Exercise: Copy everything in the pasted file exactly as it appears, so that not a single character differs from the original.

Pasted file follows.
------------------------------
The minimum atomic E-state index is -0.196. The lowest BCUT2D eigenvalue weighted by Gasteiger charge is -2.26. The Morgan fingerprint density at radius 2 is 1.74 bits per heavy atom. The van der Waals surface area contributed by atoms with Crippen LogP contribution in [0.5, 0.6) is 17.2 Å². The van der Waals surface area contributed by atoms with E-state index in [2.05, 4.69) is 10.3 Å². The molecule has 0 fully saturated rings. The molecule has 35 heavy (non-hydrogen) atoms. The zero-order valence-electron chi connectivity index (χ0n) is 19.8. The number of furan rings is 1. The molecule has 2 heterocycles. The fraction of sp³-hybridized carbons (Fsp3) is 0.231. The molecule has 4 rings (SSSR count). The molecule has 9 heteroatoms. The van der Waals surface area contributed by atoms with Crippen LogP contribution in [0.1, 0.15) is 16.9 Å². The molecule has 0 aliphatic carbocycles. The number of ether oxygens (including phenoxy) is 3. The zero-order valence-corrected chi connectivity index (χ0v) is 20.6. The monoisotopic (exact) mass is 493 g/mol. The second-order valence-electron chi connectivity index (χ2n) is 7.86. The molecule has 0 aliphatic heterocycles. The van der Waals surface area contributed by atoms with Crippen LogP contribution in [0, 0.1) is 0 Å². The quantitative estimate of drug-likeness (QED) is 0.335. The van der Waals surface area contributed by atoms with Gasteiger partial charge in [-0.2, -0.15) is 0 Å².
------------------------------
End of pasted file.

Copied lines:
The minimum atomic E-state index is -0.196. The lowest BCUT2D eigenvalue weighted by Gasteiger charge is -2.26. The Morgan fingerprint density at radius 2 is 1.74 bits per heavy atom. The van der Waals surface area contributed by atoms with Crippen LogP contribution in [0.5, 0.6) is 17.2 Å². The van der Waals surface area contributed by atoms with E-state index in [2.05, 4.69) is 10.3 Å². The molecule has 0 fully saturated rings. The molecule has 35 heavy (non-hydrogen) atoms. The zero-order valence-electron chi connectivity index (χ0n) is 19.8. The number of furan rings is 1. The molecule has 2 heterocycles. The fraction of sp³-hybridized carbons (Fsp3) is 0.231. The molecule has 4 rings (SSSR count). The molecule has 9 heteroatoms. The van der Waals surface area contributed by atoms with Crippen LogP contribution in [0.1, 0.15) is 16.9 Å². The molecule has 0 aliphatic carbocycles. The number of ether oxygens (including phenoxy) is 3. The zero-order valence-corrected chi connectivity index (χ0v) is 20.6. The monoisotopic (exact) mass is 493 g/mol. The second-order valence-electron chi connectivity index (χ2n) is 7.86. The molecule has 0 aliphatic heterocycles. The van der Waals surface area contributed by atoms with Crippen LogP contribution in [0, 0.1) is 0 Å². The quantitative estimate of drug-likeness (QED) is 0.335. The van der Waals surface area contributed by atoms with Gasteiger partial charge in [-0.2, -0.15) is 0 Å².